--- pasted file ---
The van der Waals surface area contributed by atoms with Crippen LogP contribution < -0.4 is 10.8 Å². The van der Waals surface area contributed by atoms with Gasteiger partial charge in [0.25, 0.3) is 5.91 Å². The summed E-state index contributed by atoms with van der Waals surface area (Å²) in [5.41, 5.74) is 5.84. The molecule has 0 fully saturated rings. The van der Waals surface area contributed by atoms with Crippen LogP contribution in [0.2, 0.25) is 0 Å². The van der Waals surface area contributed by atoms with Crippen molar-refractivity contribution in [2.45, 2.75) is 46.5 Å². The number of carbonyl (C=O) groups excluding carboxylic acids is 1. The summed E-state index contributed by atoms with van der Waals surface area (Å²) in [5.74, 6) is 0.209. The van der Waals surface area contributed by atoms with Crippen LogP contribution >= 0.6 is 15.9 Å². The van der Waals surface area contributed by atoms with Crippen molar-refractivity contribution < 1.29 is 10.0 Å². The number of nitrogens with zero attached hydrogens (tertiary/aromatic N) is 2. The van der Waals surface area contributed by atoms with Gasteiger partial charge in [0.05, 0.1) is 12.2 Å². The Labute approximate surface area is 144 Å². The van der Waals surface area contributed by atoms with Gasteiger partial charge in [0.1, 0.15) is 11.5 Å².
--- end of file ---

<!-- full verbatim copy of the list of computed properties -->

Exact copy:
The van der Waals surface area contributed by atoms with Crippen LogP contribution < -0.4 is 10.8 Å². The van der Waals surface area contributed by atoms with Gasteiger partial charge in [0.25, 0.3) is 5.91 Å². The summed E-state index contributed by atoms with van der Waals surface area (Å²) in [5.41, 5.74) is 5.84. The molecule has 0 fully saturated rings. The van der Waals surface area contributed by atoms with Crippen LogP contribution in [0.2, 0.25) is 0 Å². The van der Waals surface area contributed by atoms with Crippen molar-refractivity contribution in [2.45, 2.75) is 46.5 Å². The number of carbonyl (C=O) groups excluding carboxylic acids is 1. The summed E-state index contributed by atoms with van der Waals surface area (Å²) in [5.74, 6) is 0.209. The van der Waals surface area contributed by atoms with Crippen LogP contribution >= 0.6 is 15.9 Å². The van der Waals surface area contributed by atoms with Crippen molar-refractivity contribution < 1.29 is 10.0 Å². The number of nitrogens with zero attached hydrogens (tertiary/aromatic N) is 2. The van der Waals surface area contributed by atoms with Gasteiger partial charge in [0.05, 0.1) is 12.2 Å². The Labute approximate surface area is 144 Å². The van der Waals surface area contributed by atoms with Gasteiger partial charge in [0.1, 0.15) is 11.5 Å².